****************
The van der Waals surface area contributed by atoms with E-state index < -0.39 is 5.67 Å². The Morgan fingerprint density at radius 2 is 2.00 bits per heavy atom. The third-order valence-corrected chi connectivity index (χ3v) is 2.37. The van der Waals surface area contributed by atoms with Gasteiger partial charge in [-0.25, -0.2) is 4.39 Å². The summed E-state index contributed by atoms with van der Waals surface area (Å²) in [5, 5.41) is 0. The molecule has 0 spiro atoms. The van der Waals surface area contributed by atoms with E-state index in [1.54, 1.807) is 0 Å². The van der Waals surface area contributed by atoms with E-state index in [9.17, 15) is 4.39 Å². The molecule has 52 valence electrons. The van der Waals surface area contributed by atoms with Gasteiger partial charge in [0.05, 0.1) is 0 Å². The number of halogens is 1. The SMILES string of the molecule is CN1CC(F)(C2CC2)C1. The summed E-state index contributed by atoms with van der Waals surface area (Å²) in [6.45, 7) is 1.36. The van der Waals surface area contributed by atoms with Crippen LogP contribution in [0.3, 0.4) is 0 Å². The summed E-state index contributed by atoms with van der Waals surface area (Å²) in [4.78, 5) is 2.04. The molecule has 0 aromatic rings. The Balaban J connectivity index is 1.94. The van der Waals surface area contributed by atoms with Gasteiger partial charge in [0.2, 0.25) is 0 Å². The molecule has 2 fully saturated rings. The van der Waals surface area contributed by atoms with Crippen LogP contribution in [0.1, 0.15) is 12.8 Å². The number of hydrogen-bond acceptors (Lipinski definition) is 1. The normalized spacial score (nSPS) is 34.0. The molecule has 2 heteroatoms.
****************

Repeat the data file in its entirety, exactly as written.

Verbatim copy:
The van der Waals surface area contributed by atoms with E-state index < -0.39 is 5.67 Å². The Morgan fingerprint density at radius 2 is 2.00 bits per heavy atom. The third-order valence-corrected chi connectivity index (χ3v) is 2.37. The van der Waals surface area contributed by atoms with Gasteiger partial charge in [-0.25, -0.2) is 4.39 Å². The summed E-state index contributed by atoms with van der Waals surface area (Å²) in [5, 5.41) is 0. The molecule has 0 spiro atoms. The van der Waals surface area contributed by atoms with E-state index in [1.54, 1.807) is 0 Å². The van der Waals surface area contributed by atoms with E-state index in [9.17, 15) is 4.39 Å². The molecule has 52 valence electrons. The van der Waals surface area contributed by atoms with Gasteiger partial charge in [0.05, 0.1) is 0 Å². The number of halogens is 1. The SMILES string of the molecule is CN1CC(F)(C2CC2)C1. The summed E-state index contributed by atoms with van der Waals surface area (Å²) in [6.45, 7) is 1.36. The van der Waals surface area contributed by atoms with Crippen LogP contribution in [0.3, 0.4) is 0 Å². The summed E-state index contributed by atoms with van der Waals surface area (Å²) in [4.78, 5) is 2.04. The molecule has 0 aromatic rings. The Balaban J connectivity index is 1.94. The van der Waals surface area contributed by atoms with Gasteiger partial charge in [0.2, 0.25) is 0 Å². The molecule has 2 fully saturated rings. The van der Waals surface area contributed by atoms with Crippen LogP contribution in [0.1, 0.15) is 12.8 Å². The number of hydrogen-bond acceptors (Lipinski definition) is 1. The normalized spacial score (nSPS) is 34.0. The molecule has 2 heteroatoms.